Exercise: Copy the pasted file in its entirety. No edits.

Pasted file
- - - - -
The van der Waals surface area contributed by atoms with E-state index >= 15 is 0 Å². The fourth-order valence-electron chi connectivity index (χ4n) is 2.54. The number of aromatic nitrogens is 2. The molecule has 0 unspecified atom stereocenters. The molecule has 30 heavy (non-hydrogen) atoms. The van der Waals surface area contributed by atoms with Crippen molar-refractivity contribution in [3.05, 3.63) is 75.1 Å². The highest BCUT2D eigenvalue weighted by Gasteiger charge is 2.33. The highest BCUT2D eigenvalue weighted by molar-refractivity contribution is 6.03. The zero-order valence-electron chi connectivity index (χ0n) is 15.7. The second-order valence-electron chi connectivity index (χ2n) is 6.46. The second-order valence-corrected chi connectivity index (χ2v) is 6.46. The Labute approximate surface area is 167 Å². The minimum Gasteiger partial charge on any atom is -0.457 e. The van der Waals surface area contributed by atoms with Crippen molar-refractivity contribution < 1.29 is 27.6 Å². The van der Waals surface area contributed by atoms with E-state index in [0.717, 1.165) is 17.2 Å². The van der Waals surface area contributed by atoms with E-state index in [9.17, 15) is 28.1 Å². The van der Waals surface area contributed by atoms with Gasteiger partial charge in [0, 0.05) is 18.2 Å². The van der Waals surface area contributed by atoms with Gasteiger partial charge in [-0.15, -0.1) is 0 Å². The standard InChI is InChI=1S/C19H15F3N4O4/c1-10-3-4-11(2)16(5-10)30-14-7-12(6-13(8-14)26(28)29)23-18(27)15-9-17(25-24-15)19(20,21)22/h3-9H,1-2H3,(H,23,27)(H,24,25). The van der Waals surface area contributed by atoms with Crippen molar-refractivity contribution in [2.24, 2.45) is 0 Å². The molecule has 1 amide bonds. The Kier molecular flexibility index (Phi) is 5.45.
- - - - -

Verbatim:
The van der Waals surface area contributed by atoms with E-state index >= 15 is 0 Å². The fourth-order valence-electron chi connectivity index (χ4n) is 2.54. The number of aromatic nitrogens is 2. The molecule has 0 unspecified atom stereocenters. The molecule has 30 heavy (non-hydrogen) atoms. The van der Waals surface area contributed by atoms with Crippen molar-refractivity contribution in [3.05, 3.63) is 75.1 Å². The highest BCUT2D eigenvalue weighted by Gasteiger charge is 2.33. The highest BCUT2D eigenvalue weighted by molar-refractivity contribution is 6.03. The zero-order valence-electron chi connectivity index (χ0n) is 15.7. The second-order valence-electron chi connectivity index (χ2n) is 6.46. The second-order valence-corrected chi connectivity index (χ2v) is 6.46. The Labute approximate surface area is 167 Å². The minimum Gasteiger partial charge on any atom is -0.457 e. The van der Waals surface area contributed by atoms with Crippen molar-refractivity contribution < 1.29 is 27.6 Å². The van der Waals surface area contributed by atoms with E-state index in [0.717, 1.165) is 17.2 Å². The van der Waals surface area contributed by atoms with E-state index in [9.17, 15) is 28.1 Å². The van der Waals surface area contributed by atoms with Gasteiger partial charge in [0, 0.05) is 18.2 Å². The van der Waals surface area contributed by atoms with Gasteiger partial charge in [-0.15, -0.1) is 0 Å². The standard InChI is InChI=1S/C19H15F3N4O4/c1-10-3-4-11(2)16(5-10)30-14-7-12(6-13(8-14)26(28)29)23-18(27)15-9-17(25-24-15)19(20,21)22/h3-9H,1-2H3,(H,23,27)(H,24,25). The van der Waals surface area contributed by atoms with Crippen molar-refractivity contribution in [2.24, 2.45) is 0 Å². The molecule has 1 amide bonds. The Kier molecular flexibility index (Phi) is 5.45.